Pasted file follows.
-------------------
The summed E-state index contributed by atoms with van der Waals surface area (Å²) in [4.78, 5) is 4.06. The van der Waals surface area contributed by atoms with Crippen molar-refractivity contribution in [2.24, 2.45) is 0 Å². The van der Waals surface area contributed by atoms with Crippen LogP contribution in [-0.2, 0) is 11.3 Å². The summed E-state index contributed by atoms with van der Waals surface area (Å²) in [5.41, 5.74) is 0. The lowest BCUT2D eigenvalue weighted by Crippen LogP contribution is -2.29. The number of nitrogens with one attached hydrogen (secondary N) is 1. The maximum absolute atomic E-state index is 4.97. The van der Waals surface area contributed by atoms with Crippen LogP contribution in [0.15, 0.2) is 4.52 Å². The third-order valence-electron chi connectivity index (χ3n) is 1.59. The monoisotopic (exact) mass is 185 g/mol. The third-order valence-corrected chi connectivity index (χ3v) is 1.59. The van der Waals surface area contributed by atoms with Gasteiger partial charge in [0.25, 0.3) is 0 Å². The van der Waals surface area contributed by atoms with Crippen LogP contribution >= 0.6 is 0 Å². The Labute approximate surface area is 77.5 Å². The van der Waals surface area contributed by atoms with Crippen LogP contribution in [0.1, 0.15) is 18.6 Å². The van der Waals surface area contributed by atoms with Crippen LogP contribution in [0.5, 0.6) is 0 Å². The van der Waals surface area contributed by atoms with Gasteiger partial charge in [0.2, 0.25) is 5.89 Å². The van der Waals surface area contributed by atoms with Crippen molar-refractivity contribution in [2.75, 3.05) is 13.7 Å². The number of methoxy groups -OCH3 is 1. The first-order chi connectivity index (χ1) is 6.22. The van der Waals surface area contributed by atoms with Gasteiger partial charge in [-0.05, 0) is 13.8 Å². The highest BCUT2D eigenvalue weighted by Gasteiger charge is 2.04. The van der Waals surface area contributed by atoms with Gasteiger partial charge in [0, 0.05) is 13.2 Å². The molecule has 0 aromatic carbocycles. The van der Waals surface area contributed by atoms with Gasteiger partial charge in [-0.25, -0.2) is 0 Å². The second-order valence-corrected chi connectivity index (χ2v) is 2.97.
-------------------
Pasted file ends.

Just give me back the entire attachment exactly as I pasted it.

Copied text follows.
The summed E-state index contributed by atoms with van der Waals surface area (Å²) in [4.78, 5) is 4.06. The van der Waals surface area contributed by atoms with Crippen molar-refractivity contribution in [2.24, 2.45) is 0 Å². The van der Waals surface area contributed by atoms with Crippen LogP contribution in [-0.2, 0) is 11.3 Å². The summed E-state index contributed by atoms with van der Waals surface area (Å²) in [5.41, 5.74) is 0. The lowest BCUT2D eigenvalue weighted by Crippen LogP contribution is -2.29. The number of nitrogens with one attached hydrogen (secondary N) is 1. The maximum absolute atomic E-state index is 4.97. The van der Waals surface area contributed by atoms with Crippen LogP contribution in [0.15, 0.2) is 4.52 Å². The third-order valence-electron chi connectivity index (χ3n) is 1.59. The monoisotopic (exact) mass is 185 g/mol. The third-order valence-corrected chi connectivity index (χ3v) is 1.59. The van der Waals surface area contributed by atoms with Gasteiger partial charge in [0.25, 0.3) is 0 Å². The van der Waals surface area contributed by atoms with Crippen LogP contribution >= 0.6 is 0 Å². The Labute approximate surface area is 77.5 Å². The van der Waals surface area contributed by atoms with Crippen LogP contribution in [0.1, 0.15) is 18.6 Å². The van der Waals surface area contributed by atoms with Crippen LogP contribution in [0.5, 0.6) is 0 Å². The van der Waals surface area contributed by atoms with Gasteiger partial charge in [0.2, 0.25) is 5.89 Å². The van der Waals surface area contributed by atoms with Crippen molar-refractivity contribution in [2.75, 3.05) is 13.7 Å². The number of methoxy groups -OCH3 is 1. The first-order chi connectivity index (χ1) is 6.22. The van der Waals surface area contributed by atoms with Gasteiger partial charge in [-0.05, 0) is 13.8 Å². The highest BCUT2D eigenvalue weighted by Gasteiger charge is 2.04. The van der Waals surface area contributed by atoms with Gasteiger partial charge in [0, 0.05) is 13.2 Å². The molecule has 0 aromatic carbocycles. The van der Waals surface area contributed by atoms with Gasteiger partial charge in [-0.25, -0.2) is 0 Å². The second-order valence-corrected chi connectivity index (χ2v) is 2.97.